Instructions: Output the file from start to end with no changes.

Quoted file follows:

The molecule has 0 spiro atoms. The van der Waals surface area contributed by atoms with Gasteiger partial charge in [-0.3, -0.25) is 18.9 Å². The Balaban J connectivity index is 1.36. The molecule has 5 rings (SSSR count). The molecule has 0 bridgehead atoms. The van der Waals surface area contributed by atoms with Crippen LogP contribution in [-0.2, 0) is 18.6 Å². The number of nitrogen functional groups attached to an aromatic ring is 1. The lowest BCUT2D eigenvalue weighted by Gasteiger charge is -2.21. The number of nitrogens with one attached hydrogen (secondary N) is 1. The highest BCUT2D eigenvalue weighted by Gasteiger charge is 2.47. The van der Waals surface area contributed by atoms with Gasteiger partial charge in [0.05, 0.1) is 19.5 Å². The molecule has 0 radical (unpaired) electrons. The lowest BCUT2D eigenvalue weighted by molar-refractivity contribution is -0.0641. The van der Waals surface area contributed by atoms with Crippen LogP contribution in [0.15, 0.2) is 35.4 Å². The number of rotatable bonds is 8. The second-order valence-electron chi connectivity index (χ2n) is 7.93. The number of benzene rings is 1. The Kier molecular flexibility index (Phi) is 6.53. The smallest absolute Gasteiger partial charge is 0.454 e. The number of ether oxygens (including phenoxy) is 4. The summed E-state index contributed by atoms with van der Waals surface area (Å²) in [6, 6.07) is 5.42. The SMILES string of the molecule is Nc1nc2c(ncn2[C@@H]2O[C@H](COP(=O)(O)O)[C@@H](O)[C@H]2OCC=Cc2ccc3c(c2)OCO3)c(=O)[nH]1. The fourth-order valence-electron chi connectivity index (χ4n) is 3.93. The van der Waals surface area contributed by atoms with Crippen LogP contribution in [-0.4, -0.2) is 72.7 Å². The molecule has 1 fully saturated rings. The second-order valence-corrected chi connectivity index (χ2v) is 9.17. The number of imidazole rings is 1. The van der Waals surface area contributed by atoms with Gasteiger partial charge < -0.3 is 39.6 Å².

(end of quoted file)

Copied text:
The molecule has 0 spiro atoms. The van der Waals surface area contributed by atoms with Gasteiger partial charge in [-0.3, -0.25) is 18.9 Å². The Balaban J connectivity index is 1.36. The molecule has 5 rings (SSSR count). The molecule has 0 bridgehead atoms. The van der Waals surface area contributed by atoms with Crippen LogP contribution in [-0.2, 0) is 18.6 Å². The number of nitrogen functional groups attached to an aromatic ring is 1. The lowest BCUT2D eigenvalue weighted by Gasteiger charge is -2.21. The number of nitrogens with one attached hydrogen (secondary N) is 1. The highest BCUT2D eigenvalue weighted by Gasteiger charge is 2.47. The van der Waals surface area contributed by atoms with Gasteiger partial charge in [0.05, 0.1) is 19.5 Å². The molecule has 0 radical (unpaired) electrons. The lowest BCUT2D eigenvalue weighted by molar-refractivity contribution is -0.0641. The van der Waals surface area contributed by atoms with Crippen LogP contribution in [0.15, 0.2) is 35.4 Å². The number of rotatable bonds is 8. The second-order valence-electron chi connectivity index (χ2n) is 7.93. The number of benzene rings is 1. The Kier molecular flexibility index (Phi) is 6.53. The smallest absolute Gasteiger partial charge is 0.454 e. The number of ether oxygens (including phenoxy) is 4. The summed E-state index contributed by atoms with van der Waals surface area (Å²) in [6, 6.07) is 5.42. The SMILES string of the molecule is Nc1nc2c(ncn2[C@@H]2O[C@H](COP(=O)(O)O)[C@@H](O)[C@H]2OCC=Cc2ccc3c(c2)OCO3)c(=O)[nH]1. The fourth-order valence-electron chi connectivity index (χ4n) is 3.93. The van der Waals surface area contributed by atoms with Crippen LogP contribution in [-0.4, -0.2) is 72.7 Å². The molecule has 1 fully saturated rings. The second-order valence-corrected chi connectivity index (χ2v) is 9.17. The number of imidazole rings is 1. The van der Waals surface area contributed by atoms with Gasteiger partial charge < -0.3 is 39.6 Å².